Whole Grain Seed Loaf
recipe from Maggie at flour child
makes 2 loaves
⅓ cups honey
4-½ teaspoons active dry yeast
4 cups warm water (should feel neither hot nor cold when you dip your finger in it)
6-7 cups whole wheat flour (I used half whole wheat and half white whole wheat)
2 cups old fashioned (NOT instant) oats
1 cup sunflower seeds (unsalted!!!!!) - whole or grain
½ cups coarse corn meal
½ cups ground flax seed
3 teaspoons sea or kosher salt
1-2 cups (only as needed) unbleached all purpose flour, for kneading and shaping loaves
cooking spray (to coat bowls and loaf pans)
Directions:In a medium bowl or large measuring cup, stir the honey and yeast into the water and let sit for about 5 minutes or until the mixture is foamy. (If your mixture fails to foam within 10 minutes, your yeast is not active and you’ll need to start over with new yeast.)
If you want to grind your sunflower seeds, you can do it in a food processor (I have a mini Cuisinart), or in a coffee grinder. Just don't let it go too long, it will turn into sunflower seed butter. Make sure you use unsalted sunflower seeds. I made the mistake of using salted by accident once, and it ruined the dough. I didn't notice until I about to shape the loaves that it was beyond salty and ruined. It was a sad moment when I realized the time and ingredients that were wasted.
Meanwhile, in a very large bowl, whisk together the whole wheat flour, oats, sunflower seeds, cornmeal, flax meal and salt. Add the liquid yeast mixture and stir with a wooden spoon until a stiff dough forms. Turn out onto a floured surface and knead until the dough is smooth and elastic, about 8 minutes, adding small amounts of all purpose flour as needed to prevent it from sticking. (Note: I divided the dough and used my Kitchen Aid mixer to knead it in two parts.)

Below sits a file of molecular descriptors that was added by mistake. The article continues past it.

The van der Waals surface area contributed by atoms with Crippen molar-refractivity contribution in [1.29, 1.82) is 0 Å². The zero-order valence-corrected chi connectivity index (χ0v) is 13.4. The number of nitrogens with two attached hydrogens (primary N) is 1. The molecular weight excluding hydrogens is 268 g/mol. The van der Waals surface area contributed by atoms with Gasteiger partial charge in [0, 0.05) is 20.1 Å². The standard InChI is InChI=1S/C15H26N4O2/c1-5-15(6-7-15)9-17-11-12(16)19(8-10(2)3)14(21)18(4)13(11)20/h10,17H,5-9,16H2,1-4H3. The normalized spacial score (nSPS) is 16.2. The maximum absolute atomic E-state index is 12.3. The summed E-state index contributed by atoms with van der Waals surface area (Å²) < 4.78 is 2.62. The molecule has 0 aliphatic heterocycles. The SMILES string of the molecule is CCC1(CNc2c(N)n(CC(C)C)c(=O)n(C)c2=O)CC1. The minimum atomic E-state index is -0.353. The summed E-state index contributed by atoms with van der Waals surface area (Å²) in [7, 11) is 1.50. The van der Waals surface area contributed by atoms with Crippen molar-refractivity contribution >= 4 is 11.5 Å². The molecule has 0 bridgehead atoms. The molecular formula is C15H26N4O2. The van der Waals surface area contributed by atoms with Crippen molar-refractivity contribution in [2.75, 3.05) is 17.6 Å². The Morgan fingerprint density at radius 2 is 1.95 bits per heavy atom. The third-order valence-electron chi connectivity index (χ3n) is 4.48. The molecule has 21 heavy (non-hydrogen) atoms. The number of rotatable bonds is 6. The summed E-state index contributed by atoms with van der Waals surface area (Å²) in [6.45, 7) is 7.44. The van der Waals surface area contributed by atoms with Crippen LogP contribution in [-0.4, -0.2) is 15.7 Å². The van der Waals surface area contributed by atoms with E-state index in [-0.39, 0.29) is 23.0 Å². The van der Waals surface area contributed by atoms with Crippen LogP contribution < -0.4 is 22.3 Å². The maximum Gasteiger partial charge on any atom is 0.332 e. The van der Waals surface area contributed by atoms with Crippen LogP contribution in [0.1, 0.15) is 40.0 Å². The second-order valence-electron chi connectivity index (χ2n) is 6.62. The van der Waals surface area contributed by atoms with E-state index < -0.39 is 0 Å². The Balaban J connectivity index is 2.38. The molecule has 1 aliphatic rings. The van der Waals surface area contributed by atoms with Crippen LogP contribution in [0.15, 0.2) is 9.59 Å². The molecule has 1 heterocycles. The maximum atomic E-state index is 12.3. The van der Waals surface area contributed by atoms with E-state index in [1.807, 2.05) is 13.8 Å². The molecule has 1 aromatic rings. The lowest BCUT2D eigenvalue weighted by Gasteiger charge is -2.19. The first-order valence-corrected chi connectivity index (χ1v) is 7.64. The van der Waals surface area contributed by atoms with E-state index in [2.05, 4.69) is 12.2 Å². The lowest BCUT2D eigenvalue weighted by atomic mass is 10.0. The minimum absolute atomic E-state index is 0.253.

Divide the dough (if you haven’t already, as I did in Step 2) and place each piece into a large bowl coated with cooking spray. Cover with towels or plastic wrap and set the dough in a warm place to rise for about 45 minutes, or until it’s doubled in size and indentations remain when you press it with your fingers.
After rising… Working with one portion of dough at a time, punch it down and turn it out onto a well-floured surface. Dust with flour and roll into a rectangle about 10 x 15 inches. Starting with the short edge, roll up the rectangle tightly, pressing as you go to rid it of air pockets. Pinch the end seam tightly together and tuck in the sides. Place each roll, seam side down, in a 9 x 5 inch loaf pan coated with cooking spray, tucking the edges of the roll under if needed. Cover with towels or plastic wrap, and set in a warm place to rise for another 45 minutes or until doubled again in size.
Heat oven to 350 degrees F. Uncover loaves and place in oven on center rack; bake for about 40 minutes or until they’re browned and sound hollow when tapped.
TIP: To get a brown and chewy crust, use a spray bottle to periodically (about every 10 minutes) spray the bottom and sides of the oven with water. (Open the oven door just enough to spray the water into the oven, then close it immediately.) Steam is an element you can easily add to your home baking repertoire to make your bread more bakery-like.
To make the honey butter, mix together 1 stick (1/2 cup) softened butter with 1/3 cup honey.
Store butter in the fridge in a cute little jar, also perfect for make your bread gift extra special.
Let bread cool on a wire rack for at least 30 minutes, and then slice and enjoy!
Delicious as it is, or toasted and smeared with honey butter.
This is a great snack too.We ate one loaf (pretty quickly) and packaged the second loaf in a plastic bread bag. It is nice to list the ingredients when you give a loaf full of different ingredients, in case the receiver has any allergies.
Bread making can be fun and a great way to share appreciation and love. I hope you give it a try!